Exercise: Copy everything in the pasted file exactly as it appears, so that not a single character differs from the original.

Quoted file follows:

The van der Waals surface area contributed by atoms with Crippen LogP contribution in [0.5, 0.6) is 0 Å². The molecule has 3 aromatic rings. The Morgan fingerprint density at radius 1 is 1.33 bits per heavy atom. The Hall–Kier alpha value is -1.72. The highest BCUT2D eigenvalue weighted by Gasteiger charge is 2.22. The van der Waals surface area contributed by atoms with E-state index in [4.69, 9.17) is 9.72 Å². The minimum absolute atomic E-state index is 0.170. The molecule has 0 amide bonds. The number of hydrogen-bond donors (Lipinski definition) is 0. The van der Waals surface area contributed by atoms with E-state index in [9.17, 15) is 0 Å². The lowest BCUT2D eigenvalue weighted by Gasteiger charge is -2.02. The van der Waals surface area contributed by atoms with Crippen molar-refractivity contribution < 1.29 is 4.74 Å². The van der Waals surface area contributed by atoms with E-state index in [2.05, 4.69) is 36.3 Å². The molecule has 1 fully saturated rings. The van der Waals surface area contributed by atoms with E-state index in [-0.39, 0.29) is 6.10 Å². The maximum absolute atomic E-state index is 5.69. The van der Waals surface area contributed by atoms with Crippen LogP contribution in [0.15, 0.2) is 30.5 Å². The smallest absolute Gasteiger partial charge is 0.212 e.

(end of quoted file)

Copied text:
The van der Waals surface area contributed by atoms with Crippen LogP contribution in [0.5, 0.6) is 0 Å². The molecule has 3 aromatic rings. The Morgan fingerprint density at radius 1 is 1.33 bits per heavy atom. The Hall–Kier alpha value is -1.72. The highest BCUT2D eigenvalue weighted by Gasteiger charge is 2.22. The van der Waals surface area contributed by atoms with E-state index in [4.69, 9.17) is 9.72 Å². The minimum absolute atomic E-state index is 0.170. The molecule has 0 amide bonds. The number of hydrogen-bond donors (Lipinski definition) is 0. The van der Waals surface area contributed by atoms with E-state index in [9.17, 15) is 0 Å². The lowest BCUT2D eigenvalue weighted by Gasteiger charge is -2.02. The van der Waals surface area contributed by atoms with Crippen molar-refractivity contribution < 1.29 is 4.74 Å². The van der Waals surface area contributed by atoms with E-state index in [2.05, 4.69) is 36.3 Å². The molecule has 1 fully saturated rings. The van der Waals surface area contributed by atoms with E-state index in [-0.39, 0.29) is 6.10 Å². The maximum absolute atomic E-state index is 5.69. The van der Waals surface area contributed by atoms with Crippen LogP contribution in [0.15, 0.2) is 30.5 Å². The smallest absolute Gasteiger partial charge is 0.212 e.